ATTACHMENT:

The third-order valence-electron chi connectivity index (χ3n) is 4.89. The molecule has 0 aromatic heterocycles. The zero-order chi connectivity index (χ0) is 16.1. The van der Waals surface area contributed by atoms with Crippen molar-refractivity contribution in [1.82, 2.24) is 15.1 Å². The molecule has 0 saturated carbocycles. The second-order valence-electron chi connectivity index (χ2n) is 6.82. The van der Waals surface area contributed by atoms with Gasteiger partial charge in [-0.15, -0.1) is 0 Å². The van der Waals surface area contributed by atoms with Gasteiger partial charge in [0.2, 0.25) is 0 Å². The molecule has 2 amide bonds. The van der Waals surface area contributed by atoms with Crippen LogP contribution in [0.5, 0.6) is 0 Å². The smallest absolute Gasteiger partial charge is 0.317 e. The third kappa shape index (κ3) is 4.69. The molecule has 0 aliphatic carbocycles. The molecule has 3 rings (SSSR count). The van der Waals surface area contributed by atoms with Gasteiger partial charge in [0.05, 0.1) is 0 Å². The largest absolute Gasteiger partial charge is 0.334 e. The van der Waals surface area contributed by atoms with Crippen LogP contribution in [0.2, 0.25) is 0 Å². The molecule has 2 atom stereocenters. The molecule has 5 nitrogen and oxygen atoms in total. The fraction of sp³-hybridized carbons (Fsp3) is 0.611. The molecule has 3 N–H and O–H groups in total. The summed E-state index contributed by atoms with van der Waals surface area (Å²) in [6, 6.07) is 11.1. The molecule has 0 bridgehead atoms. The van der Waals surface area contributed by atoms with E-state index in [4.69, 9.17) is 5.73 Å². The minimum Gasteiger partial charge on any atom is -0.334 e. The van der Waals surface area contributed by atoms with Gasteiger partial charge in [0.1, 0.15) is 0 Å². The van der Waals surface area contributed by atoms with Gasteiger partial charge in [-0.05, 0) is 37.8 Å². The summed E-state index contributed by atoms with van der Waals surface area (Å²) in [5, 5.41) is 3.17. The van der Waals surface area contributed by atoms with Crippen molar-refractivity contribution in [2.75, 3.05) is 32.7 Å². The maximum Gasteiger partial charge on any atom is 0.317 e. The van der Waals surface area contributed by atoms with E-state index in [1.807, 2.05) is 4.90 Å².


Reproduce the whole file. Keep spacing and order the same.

The third-order valence-electron chi connectivity index (χ3n) is 4.89. The molecule has 0 aromatic heterocycles. The zero-order chi connectivity index (χ0) is 16.1. The van der Waals surface area contributed by atoms with Crippen molar-refractivity contribution in [1.82, 2.24) is 15.1 Å². The molecule has 0 saturated carbocycles. The second-order valence-electron chi connectivity index (χ2n) is 6.82. The van der Waals surface area contributed by atoms with Gasteiger partial charge in [-0.15, -0.1) is 0 Å². The van der Waals surface area contributed by atoms with Gasteiger partial charge in [0.2, 0.25) is 0 Å². The molecule has 2 amide bonds. The van der Waals surface area contributed by atoms with Crippen LogP contribution in [0.5, 0.6) is 0 Å². The smallest absolute Gasteiger partial charge is 0.317 e. The third kappa shape index (κ3) is 4.69. The molecule has 0 aliphatic carbocycles. The molecule has 3 rings (SSSR count). The van der Waals surface area contributed by atoms with Gasteiger partial charge in [0.05, 0.1) is 0 Å². The largest absolute Gasteiger partial charge is 0.334 e. The van der Waals surface area contributed by atoms with Crippen LogP contribution in [0.2, 0.25) is 0 Å². The molecule has 2 atom stereocenters. The molecule has 5 nitrogen and oxygen atoms in total. The fraction of sp³-hybridized carbons (Fsp3) is 0.611. The molecule has 3 N–H and O–H groups in total. The summed E-state index contributed by atoms with van der Waals surface area (Å²) in [6, 6.07) is 11.1. The molecule has 0 bridgehead atoms. The van der Waals surface area contributed by atoms with E-state index in [4.69, 9.17) is 5.73 Å². The minimum Gasteiger partial charge on any atom is -0.334 e. The van der Waals surface area contributed by atoms with Gasteiger partial charge in [0.1, 0.15) is 0 Å². The van der Waals surface area contributed by atoms with Gasteiger partial charge in [-0.05, 0) is 37.8 Å². The summed E-state index contributed by atoms with van der Waals surface area (Å²) in [5, 5.41) is 3.17. The van der Waals surface area contributed by atoms with Crippen molar-refractivity contribution in [2.75, 3.05) is 32.7 Å². The maximum Gasteiger partial charge on any atom is 0.317 e. The van der Waals surface area contributed by atoms with E-state index in [1.807, 2.05) is 4.90 Å².